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Let's not forget poor Zach Hartwell. When I think of Angie and all the plans they have made together- the tragedy is even more poignant- I cannot comprehend her devastation, or those closest to Zach and Ryan. I was very nearly also a victim of very similar thoughtlessness and reckless abandon, so I'm certain their passing was instant and they felt no pain, only eternal sleep. They are both in a better place. God willing, we'll all meet up again at Fiddler's Green.
I thoroughly respect your position. But, I completely refuse to relinquish my Its' as incorrect. I am post-graduate educated and no stranger to academic monograph or incredibly boring peer-reviewed text in highest formal English. Yet, if one compares English to its' mother German- we have many conflicting rules that have neve been resolved nor standardized. Typical Engilsh arse-ing about- and no that's not considered a swear-word in UK [although the former presented singularly, is]. Spelling is one example and lexography/orthography another. Our rules for colons, commas and apostrophes are a dog's breakfast. Secondly my argument is the inconsistency of breaking with the attribution quality of the apostrophe. The apostrophe clarifies attribution and possession well-as you've described. However, I argue it's more clear to retain its' as an identifier of attribution/possession than if one omitted the "its'" apostrophe. I borrow your examples: You can recognize Rene's music by its abrupt tempo changes. [the inamanimate] The golden retriever is known for ITS' gentle personality. [animate] Gene's enthusiasm for golfing has been lost. animate possessive. Thus, it's perfectly clear than when possession requires clarification- the its' does a wonderful job without breaking with apostrophic convention Cringe as you might, but being educated with the "rules", or more accurately the mass consensus [sic: logical fallacy] of "conventions" of English grammar (being a dogs' breakfast as I described] I choose to break with the rules in order to be more consistent. I shall be that brushfire of the minds that cries "Never! I refuse to yield to ridiculous, contradictory, arbitrary English grammar rules contrived after the fact!" Its' has a place in my heart and I argue a legitimate place on academic literature, as much as Jefferson's "its" when he meant "it's". PS- I know this particular comment must be driving you mad. It's' meant to.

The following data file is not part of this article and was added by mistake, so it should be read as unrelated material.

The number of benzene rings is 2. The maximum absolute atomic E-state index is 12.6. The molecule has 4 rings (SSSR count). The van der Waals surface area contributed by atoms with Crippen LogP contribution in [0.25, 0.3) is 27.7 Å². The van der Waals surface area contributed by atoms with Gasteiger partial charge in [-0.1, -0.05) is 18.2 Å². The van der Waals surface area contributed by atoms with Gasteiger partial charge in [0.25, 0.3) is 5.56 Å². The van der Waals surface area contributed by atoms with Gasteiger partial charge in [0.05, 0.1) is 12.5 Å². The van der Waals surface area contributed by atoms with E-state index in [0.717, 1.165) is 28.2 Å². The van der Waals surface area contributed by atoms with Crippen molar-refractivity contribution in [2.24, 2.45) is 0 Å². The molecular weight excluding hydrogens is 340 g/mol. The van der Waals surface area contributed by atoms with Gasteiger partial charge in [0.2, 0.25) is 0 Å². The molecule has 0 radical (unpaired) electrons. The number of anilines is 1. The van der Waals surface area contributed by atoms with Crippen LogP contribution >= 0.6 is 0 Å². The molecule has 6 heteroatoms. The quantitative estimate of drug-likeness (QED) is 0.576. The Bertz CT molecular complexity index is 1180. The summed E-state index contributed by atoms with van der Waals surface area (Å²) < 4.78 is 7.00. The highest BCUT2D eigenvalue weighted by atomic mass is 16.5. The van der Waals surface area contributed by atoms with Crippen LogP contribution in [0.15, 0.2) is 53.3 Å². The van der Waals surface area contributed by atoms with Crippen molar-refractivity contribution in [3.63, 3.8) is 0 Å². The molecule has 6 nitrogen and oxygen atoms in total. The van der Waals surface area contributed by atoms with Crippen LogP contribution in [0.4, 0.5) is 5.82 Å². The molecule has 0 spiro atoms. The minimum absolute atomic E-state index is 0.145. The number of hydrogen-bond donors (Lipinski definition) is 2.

Toggle Commented Aug 25, 2013 on Its? It's? Or Its'? at Business Writing
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Aug 25, 2013